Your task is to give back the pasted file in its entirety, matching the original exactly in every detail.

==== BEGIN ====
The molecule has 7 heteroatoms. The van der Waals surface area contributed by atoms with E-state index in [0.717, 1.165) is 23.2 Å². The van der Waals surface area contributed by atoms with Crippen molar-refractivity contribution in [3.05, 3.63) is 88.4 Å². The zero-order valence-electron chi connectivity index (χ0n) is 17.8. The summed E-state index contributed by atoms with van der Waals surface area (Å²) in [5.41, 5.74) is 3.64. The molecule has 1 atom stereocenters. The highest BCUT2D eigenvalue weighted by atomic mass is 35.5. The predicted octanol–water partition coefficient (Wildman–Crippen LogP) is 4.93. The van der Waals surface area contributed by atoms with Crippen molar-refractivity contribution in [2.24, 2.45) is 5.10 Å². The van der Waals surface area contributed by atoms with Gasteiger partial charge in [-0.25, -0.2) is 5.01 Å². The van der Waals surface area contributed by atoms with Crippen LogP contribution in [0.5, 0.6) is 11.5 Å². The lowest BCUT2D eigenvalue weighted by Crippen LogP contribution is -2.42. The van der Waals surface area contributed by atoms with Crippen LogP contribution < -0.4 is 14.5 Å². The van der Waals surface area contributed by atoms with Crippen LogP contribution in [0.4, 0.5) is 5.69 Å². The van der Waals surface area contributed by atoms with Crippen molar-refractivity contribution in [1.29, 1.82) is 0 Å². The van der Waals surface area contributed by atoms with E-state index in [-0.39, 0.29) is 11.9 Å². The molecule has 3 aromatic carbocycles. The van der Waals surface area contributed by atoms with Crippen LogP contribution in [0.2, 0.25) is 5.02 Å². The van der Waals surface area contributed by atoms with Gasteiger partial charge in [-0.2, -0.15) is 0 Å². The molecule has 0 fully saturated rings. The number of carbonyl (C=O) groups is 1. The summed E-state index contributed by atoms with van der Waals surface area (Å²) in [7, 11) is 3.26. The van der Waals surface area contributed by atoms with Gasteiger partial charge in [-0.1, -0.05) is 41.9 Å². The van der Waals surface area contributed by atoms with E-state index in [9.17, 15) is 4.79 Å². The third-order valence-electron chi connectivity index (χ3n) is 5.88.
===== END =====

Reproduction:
The molecule has 7 heteroatoms. The van der Waals surface area contributed by atoms with E-state index in [0.717, 1.165) is 23.2 Å². The van der Waals surface area contributed by atoms with Crippen molar-refractivity contribution in [3.05, 3.63) is 88.4 Å². The zero-order valence-electron chi connectivity index (χ0n) is 17.8. The summed E-state index contributed by atoms with van der Waals surface area (Å²) in [5.41, 5.74) is 3.64. The molecule has 1 atom stereocenters. The highest BCUT2D eigenvalue weighted by atomic mass is 35.5. The predicted octanol–water partition coefficient (Wildman–Crippen LogP) is 4.93. The van der Waals surface area contributed by atoms with Crippen molar-refractivity contribution in [2.24, 2.45) is 5.10 Å². The van der Waals surface area contributed by atoms with Gasteiger partial charge in [-0.25, -0.2) is 5.01 Å². The van der Waals surface area contributed by atoms with Crippen LogP contribution in [0.5, 0.6) is 11.5 Å². The lowest BCUT2D eigenvalue weighted by Crippen LogP contribution is -2.42. The van der Waals surface area contributed by atoms with Crippen LogP contribution < -0.4 is 14.5 Å². The van der Waals surface area contributed by atoms with Crippen LogP contribution in [0.4, 0.5) is 5.69 Å². The van der Waals surface area contributed by atoms with Crippen molar-refractivity contribution in [1.29, 1.82) is 0 Å². The van der Waals surface area contributed by atoms with E-state index in [-0.39, 0.29) is 11.9 Å². The molecule has 3 aromatic carbocycles. The van der Waals surface area contributed by atoms with Crippen LogP contribution in [0.2, 0.25) is 5.02 Å². The van der Waals surface area contributed by atoms with Gasteiger partial charge in [-0.2, -0.15) is 0 Å². The molecule has 0 fully saturated rings. The number of carbonyl (C=O) groups is 1. The summed E-state index contributed by atoms with van der Waals surface area (Å²) in [7, 11) is 3.26. The van der Waals surface area contributed by atoms with Gasteiger partial charge in [-0.1, -0.05) is 41.9 Å². The van der Waals surface area contributed by atoms with E-state index in [9.17, 15) is 4.79 Å². The third-order valence-electron chi connectivity index (χ3n) is 5.88.